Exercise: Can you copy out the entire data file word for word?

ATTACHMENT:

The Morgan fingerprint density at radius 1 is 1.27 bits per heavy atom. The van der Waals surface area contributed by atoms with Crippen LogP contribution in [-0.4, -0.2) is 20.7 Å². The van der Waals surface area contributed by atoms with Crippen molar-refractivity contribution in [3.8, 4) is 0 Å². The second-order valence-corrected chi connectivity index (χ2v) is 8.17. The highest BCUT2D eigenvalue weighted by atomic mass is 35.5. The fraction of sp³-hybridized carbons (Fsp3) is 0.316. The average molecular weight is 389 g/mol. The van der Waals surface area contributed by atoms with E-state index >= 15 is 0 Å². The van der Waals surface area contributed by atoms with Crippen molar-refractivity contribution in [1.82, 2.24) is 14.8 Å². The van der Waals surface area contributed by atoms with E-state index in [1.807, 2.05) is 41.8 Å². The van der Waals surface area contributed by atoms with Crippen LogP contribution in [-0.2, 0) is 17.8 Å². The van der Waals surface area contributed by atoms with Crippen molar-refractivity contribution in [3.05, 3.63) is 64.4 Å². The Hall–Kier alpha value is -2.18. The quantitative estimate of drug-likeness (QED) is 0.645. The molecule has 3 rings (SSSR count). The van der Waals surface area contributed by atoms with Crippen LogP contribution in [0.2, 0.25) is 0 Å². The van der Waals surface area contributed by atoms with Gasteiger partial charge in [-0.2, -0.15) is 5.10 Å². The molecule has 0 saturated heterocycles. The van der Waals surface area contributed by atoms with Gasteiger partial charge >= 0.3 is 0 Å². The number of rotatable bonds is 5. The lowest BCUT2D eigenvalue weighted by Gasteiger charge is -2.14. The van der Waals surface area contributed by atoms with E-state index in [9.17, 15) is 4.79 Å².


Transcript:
The Morgan fingerprint density at radius 1 is 1.27 bits per heavy atom. The van der Waals surface area contributed by atoms with Crippen LogP contribution in [-0.4, -0.2) is 20.7 Å². The van der Waals surface area contributed by atoms with Crippen molar-refractivity contribution in [3.8, 4) is 0 Å². The second-order valence-corrected chi connectivity index (χ2v) is 8.17. The highest BCUT2D eigenvalue weighted by atomic mass is 35.5. The fraction of sp³-hybridized carbons (Fsp3) is 0.316. The average molecular weight is 389 g/mol. The van der Waals surface area contributed by atoms with E-state index >= 15 is 0 Å². The van der Waals surface area contributed by atoms with Crippen molar-refractivity contribution in [1.82, 2.24) is 14.8 Å². The van der Waals surface area contributed by atoms with E-state index in [1.807, 2.05) is 41.8 Å². The van der Waals surface area contributed by atoms with Crippen LogP contribution in [-0.2, 0) is 17.8 Å². The van der Waals surface area contributed by atoms with Crippen molar-refractivity contribution in [3.05, 3.63) is 64.4 Å². The Hall–Kier alpha value is -2.18. The quantitative estimate of drug-likeness (QED) is 0.645. The molecule has 3 rings (SSSR count). The van der Waals surface area contributed by atoms with Crippen LogP contribution in [0.2, 0.25) is 0 Å². The van der Waals surface area contributed by atoms with Gasteiger partial charge in [-0.2, -0.15) is 5.10 Å². The molecule has 0 saturated heterocycles. The van der Waals surface area contributed by atoms with Gasteiger partial charge >= 0.3 is 0 Å². The number of rotatable bonds is 5. The lowest BCUT2D eigenvalue weighted by Gasteiger charge is -2.14. The van der Waals surface area contributed by atoms with E-state index in [9.17, 15) is 4.79 Å².